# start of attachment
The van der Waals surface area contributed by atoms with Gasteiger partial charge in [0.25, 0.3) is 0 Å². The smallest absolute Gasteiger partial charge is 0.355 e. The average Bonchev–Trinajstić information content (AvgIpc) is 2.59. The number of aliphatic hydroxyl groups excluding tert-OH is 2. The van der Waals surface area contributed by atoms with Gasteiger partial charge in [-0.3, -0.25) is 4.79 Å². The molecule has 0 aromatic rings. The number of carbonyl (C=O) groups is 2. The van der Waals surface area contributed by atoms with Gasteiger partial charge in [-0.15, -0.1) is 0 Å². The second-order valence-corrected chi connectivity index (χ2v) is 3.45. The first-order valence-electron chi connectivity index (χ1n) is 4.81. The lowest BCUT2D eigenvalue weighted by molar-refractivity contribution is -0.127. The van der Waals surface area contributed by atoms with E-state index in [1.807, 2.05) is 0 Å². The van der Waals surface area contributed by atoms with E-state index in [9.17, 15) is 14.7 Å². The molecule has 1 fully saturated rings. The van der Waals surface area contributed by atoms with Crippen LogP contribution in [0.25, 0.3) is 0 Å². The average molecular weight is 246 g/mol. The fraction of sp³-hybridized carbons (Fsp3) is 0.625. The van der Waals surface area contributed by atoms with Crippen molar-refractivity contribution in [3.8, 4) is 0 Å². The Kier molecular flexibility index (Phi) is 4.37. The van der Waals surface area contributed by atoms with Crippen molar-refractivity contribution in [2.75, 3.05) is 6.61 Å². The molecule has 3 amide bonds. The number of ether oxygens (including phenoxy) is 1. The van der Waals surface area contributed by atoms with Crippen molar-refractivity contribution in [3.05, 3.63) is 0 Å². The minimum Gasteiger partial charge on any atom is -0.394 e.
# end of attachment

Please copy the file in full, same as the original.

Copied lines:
The van der Waals surface area contributed by atoms with Gasteiger partial charge in [0.25, 0.3) is 0 Å². The smallest absolute Gasteiger partial charge is 0.355 e. The average Bonchev–Trinajstić information content (AvgIpc) is 2.59. The number of aliphatic hydroxyl groups excluding tert-OH is 2. The van der Waals surface area contributed by atoms with Gasteiger partial charge in [-0.3, -0.25) is 4.79 Å². The molecule has 0 aromatic rings. The number of carbonyl (C=O) groups is 2. The van der Waals surface area contributed by atoms with Gasteiger partial charge in [-0.15, -0.1) is 0 Å². The second-order valence-corrected chi connectivity index (χ2v) is 3.45. The first-order valence-electron chi connectivity index (χ1n) is 4.81. The lowest BCUT2D eigenvalue weighted by molar-refractivity contribution is -0.127. The van der Waals surface area contributed by atoms with E-state index in [1.807, 2.05) is 0 Å². The van der Waals surface area contributed by atoms with E-state index in [9.17, 15) is 14.7 Å². The molecule has 1 fully saturated rings. The van der Waals surface area contributed by atoms with Crippen LogP contribution in [0.25, 0.3) is 0 Å². The average molecular weight is 246 g/mol. The fraction of sp³-hybridized carbons (Fsp3) is 0.625. The van der Waals surface area contributed by atoms with Crippen molar-refractivity contribution in [3.8, 4) is 0 Å². The Kier molecular flexibility index (Phi) is 4.37. The van der Waals surface area contributed by atoms with Crippen molar-refractivity contribution in [2.75, 3.05) is 6.61 Å². The molecule has 3 amide bonds. The number of ether oxygens (including phenoxy) is 1. The van der Waals surface area contributed by atoms with Crippen molar-refractivity contribution in [3.05, 3.63) is 0 Å². The minimum Gasteiger partial charge on any atom is -0.394 e.